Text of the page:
This half-square-kilometre reserve, 1.6km north of Rte 99, boasts two major attractions. The first, an area of lush forest, is fed by year-round springs that in normal years gush 8 cu metres of water per second into the Dan River (the most important tributary of the Jordan). The second is the remains of a grand ancient city inhabited by the Canaanites in the 18th century BCE and the Israelites during the First Temple period (from the 12th century BCE).
You can explore the reserve on three trails, sections of which are virtual tunnels through thick brambles and undergrowth: the Short Trail (45 minutes), the Long Trail (1½ hours) and the Ancient Dan Trail (two hours). Significant sections are wheelchair accessible. All pass a 40cm-deep wading pool, a great place to cool your feet (swimming is prohibited elsewhere in the reserve).
Because the reserve is a meeting place of three ecosystems, it supports a surprisingly varied selection of flora and fauna, including the Indian crested porcupine and the endangered fire salamander, a speckled orange-and-black critter with five toes on its back feet but only four on its front feet. Some of the reserve’s non-native tree species, including eucalyptus (gum) and silver poplar, are being cut to make room for native species.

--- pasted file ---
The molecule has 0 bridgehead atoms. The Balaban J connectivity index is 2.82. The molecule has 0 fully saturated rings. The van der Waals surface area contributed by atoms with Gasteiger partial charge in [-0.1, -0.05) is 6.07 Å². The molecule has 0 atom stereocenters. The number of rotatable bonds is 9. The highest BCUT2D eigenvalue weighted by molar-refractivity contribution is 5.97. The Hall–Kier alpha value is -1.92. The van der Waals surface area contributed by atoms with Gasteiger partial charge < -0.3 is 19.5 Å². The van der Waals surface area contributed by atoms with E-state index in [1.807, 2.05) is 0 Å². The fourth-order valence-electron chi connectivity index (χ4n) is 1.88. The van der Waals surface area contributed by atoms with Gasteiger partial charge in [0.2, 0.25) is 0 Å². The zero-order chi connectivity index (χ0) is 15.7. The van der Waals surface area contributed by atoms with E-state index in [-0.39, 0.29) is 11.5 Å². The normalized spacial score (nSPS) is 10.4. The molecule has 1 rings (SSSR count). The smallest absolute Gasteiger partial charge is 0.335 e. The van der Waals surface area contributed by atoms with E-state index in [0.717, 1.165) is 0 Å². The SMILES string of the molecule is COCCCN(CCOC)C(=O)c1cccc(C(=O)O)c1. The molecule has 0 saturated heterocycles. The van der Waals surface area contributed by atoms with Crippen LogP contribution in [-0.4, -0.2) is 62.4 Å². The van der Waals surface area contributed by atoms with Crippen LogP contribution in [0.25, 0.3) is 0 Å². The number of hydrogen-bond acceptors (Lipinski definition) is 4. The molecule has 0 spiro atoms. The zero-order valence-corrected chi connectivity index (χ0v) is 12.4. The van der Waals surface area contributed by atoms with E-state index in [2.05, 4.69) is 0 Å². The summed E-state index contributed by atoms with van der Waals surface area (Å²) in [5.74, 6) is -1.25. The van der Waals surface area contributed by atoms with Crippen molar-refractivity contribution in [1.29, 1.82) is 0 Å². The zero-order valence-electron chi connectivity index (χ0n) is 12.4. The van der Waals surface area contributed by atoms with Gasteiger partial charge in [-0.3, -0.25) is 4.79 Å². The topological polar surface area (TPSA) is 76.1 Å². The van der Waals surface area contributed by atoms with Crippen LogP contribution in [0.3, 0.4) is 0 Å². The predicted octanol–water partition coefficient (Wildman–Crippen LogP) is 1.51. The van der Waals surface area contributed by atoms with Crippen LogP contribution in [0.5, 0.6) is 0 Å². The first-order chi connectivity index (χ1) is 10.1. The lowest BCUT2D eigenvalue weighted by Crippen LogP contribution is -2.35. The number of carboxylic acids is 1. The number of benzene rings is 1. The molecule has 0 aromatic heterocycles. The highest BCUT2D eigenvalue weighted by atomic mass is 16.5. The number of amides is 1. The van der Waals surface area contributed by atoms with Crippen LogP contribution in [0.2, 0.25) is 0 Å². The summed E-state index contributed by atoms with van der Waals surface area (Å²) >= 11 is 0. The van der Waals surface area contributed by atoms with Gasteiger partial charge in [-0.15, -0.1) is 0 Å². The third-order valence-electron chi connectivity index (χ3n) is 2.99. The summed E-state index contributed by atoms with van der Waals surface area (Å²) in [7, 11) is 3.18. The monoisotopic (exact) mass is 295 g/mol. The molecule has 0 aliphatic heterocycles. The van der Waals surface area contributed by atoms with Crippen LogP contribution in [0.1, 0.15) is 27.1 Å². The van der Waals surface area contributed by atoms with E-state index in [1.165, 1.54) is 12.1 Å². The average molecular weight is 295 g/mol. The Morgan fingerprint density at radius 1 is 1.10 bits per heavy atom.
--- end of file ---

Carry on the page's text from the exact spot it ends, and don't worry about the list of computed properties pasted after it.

The Tel Dan Stele (House of David Stele), found by an archaeology team from Hebrew Union College in 1993, is a fragment of a 9th-century-BCE tablet in which the king of Damascus boasts, in Aramaic, of having defeated both the ‘king of Israel’ and the 'king of the House of David’. This is the earliest known reference to King David from a source outside the Bible; the original is at the Israel Museum in Jerusalem.